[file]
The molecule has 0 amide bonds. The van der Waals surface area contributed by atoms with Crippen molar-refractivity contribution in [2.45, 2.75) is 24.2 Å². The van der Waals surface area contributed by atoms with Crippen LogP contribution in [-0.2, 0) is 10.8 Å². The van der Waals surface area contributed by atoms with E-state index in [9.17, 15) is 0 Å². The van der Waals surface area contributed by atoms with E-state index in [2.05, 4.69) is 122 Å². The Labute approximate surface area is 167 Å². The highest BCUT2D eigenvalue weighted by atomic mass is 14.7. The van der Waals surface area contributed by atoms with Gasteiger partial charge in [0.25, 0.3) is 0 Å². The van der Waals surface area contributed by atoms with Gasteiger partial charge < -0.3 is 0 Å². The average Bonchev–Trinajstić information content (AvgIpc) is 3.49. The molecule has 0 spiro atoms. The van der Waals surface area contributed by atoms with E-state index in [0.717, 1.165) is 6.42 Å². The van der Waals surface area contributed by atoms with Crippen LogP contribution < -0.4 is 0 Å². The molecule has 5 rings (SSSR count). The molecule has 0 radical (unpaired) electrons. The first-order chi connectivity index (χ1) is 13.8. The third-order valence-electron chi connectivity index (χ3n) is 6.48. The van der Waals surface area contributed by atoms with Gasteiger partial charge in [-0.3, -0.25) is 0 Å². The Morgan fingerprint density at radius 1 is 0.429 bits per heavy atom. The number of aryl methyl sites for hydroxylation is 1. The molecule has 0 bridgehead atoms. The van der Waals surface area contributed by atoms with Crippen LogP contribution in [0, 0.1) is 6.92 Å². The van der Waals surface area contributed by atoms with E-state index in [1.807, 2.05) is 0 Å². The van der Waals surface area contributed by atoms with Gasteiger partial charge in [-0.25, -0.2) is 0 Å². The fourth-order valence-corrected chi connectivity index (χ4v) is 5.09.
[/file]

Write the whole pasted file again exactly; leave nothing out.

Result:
The molecule has 0 amide bonds. The van der Waals surface area contributed by atoms with Crippen molar-refractivity contribution in [2.45, 2.75) is 24.2 Å². The van der Waals surface area contributed by atoms with Crippen LogP contribution in [-0.2, 0) is 10.8 Å². The van der Waals surface area contributed by atoms with E-state index in [9.17, 15) is 0 Å². The van der Waals surface area contributed by atoms with E-state index in [2.05, 4.69) is 122 Å². The Labute approximate surface area is 167 Å². The highest BCUT2D eigenvalue weighted by atomic mass is 14.7. The van der Waals surface area contributed by atoms with Gasteiger partial charge in [0.25, 0.3) is 0 Å². The van der Waals surface area contributed by atoms with Gasteiger partial charge < -0.3 is 0 Å². The average Bonchev–Trinajstić information content (AvgIpc) is 3.49. The molecule has 0 spiro atoms. The van der Waals surface area contributed by atoms with E-state index in [0.717, 1.165) is 6.42 Å². The van der Waals surface area contributed by atoms with Crippen LogP contribution < -0.4 is 0 Å². The molecule has 5 rings (SSSR count). The molecule has 0 radical (unpaired) electrons. The first-order chi connectivity index (χ1) is 13.8. The third-order valence-electron chi connectivity index (χ3n) is 6.48. The van der Waals surface area contributed by atoms with Gasteiger partial charge in [-0.3, -0.25) is 0 Å². The Morgan fingerprint density at radius 1 is 0.429 bits per heavy atom. The number of aryl methyl sites for hydroxylation is 1. The molecule has 0 bridgehead atoms. The van der Waals surface area contributed by atoms with Crippen LogP contribution in [0, 0.1) is 6.92 Å². The van der Waals surface area contributed by atoms with E-state index in [1.807, 2.05) is 0 Å². The van der Waals surface area contributed by atoms with Gasteiger partial charge in [-0.25, -0.2) is 0 Å². The fourth-order valence-corrected chi connectivity index (χ4v) is 5.09.